Exit Strategies

At Last, the Amish Apologize for the Holocaust

They have renounced electricity, but they still got the message.

Amish group travels to Israel to ask forgiveness of Jew
By Nina Amir, Jewish Issues Examiner
November 30, 2010 1:45 pm ET

When most of the news we hear involves killing, lies and denial, here's news story that stands out as unique: Members of the Amish community from the United States and Switzerland paid a visit to the Western Wall in Jerusalem for the express purpose of asking the Jewish people’s forgiveness for their group’s silence during the Nazi extermination of Jews in the Holocaust.

Their action is noteworthy not just because they stood up and took responsibility for their actions, asking for forgiveness for something that happened long ago, but also because they travelled all the way to Israel to make their request. The Amish, a sect of the Mennonite Church that largely rejects modern technology, do not normally use contemporary forms of transportation, such as airplanes and cars, necessary to make the journey to the Holy Land. When they do use such forms of transportation, they must employ a driver. At home in their own communities, the Amish typically use a horse and buggy for transportation.

According to an article written by Johan Mandel and published in The Jerusalem Post on November 28, an announcement issued by the office of Western Wall Rabbi Shmuel Rabinovitch, with whom the group met, “the Amish delegates saw great importance in coming to Israel and expressing their contrition, as well as declaring their unreserved support of the Jewish people and the State of Israel.” The delegation members stressed that they weren’t seeking any kind of gesture from the Jewish people. They also were not seeking to proselytize. They simply wanted to support Israel because they had not done so in the past.

Thus, they got in cars and planes and made the journey to Israel despite the fact that this meant doing something that goes against their basic beliefs. They had to embrace modern technology long enough to get them to Israel and then back to their own communities. They also had to be willing to admit they as a people, as a community, had done something wrong; this makes most people pretty uncomfortable in general.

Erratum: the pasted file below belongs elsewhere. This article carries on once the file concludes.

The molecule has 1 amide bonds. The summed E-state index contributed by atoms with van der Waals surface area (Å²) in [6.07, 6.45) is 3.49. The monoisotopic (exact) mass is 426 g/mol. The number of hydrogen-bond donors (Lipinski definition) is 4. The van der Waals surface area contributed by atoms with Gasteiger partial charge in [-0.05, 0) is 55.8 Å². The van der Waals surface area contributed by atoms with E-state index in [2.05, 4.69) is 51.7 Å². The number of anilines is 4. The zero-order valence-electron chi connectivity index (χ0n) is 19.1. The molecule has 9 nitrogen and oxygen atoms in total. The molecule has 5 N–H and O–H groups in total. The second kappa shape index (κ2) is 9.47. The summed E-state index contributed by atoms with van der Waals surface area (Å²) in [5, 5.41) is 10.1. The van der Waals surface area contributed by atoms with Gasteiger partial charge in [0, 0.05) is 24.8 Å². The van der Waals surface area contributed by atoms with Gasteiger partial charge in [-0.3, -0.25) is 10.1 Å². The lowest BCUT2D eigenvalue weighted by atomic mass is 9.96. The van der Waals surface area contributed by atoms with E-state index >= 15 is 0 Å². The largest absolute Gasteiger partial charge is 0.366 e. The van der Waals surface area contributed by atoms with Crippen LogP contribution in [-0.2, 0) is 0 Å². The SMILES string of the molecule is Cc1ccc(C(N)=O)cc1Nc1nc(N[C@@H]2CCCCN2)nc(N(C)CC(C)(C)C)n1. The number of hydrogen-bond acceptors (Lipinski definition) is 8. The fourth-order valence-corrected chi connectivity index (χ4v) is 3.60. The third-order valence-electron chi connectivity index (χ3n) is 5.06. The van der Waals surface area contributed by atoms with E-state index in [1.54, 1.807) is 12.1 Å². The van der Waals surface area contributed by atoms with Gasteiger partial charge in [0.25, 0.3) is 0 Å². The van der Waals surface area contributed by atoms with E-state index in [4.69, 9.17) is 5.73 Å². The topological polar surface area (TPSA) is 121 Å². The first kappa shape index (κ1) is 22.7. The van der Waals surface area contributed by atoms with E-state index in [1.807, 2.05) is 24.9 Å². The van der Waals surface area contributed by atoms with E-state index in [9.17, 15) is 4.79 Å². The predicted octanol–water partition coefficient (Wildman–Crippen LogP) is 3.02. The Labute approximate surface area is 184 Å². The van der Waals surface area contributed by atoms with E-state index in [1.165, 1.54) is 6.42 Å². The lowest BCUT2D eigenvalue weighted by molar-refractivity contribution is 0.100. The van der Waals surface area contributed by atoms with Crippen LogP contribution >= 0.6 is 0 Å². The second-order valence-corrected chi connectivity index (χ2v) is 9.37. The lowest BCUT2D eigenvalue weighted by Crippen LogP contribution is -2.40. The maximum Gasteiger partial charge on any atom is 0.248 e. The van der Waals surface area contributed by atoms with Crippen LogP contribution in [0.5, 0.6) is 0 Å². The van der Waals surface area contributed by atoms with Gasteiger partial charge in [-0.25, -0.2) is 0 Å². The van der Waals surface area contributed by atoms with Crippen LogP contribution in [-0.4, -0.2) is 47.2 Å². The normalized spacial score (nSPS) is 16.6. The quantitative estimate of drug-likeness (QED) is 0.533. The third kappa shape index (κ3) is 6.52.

The group presented Rabinovitch with various tokens at a ceremony, including a parchment with a request for forgiveness in the name of the entire Amish community. This document included a commitment that from now on the community “would loudly voice its support of the Jewish people, especially in the wake of the expressions of hatred by Iranian President Mahmoud Ahmadinejad and his extensions,” reported The Jerusalem Post.

How many of us are willing to move outside our comfort zone to ask for forgiveness or to support another group we feel is being persecuted in some way? Unfortunately not many. The Amish should be commended for taking a trip that requires them to do just that—to employ means outside their comfort  zone, to ask forgiveness, thereby admitting a wrong, and to support an oppressed group for no other reason than that they feel it is the right thing to do. That truly makes them a righteous people. In Judaism, we call one such person a tzaddik—a righteous person. A community of righteous people are called tzaddikim, righteous ones. The Amish have earned that title.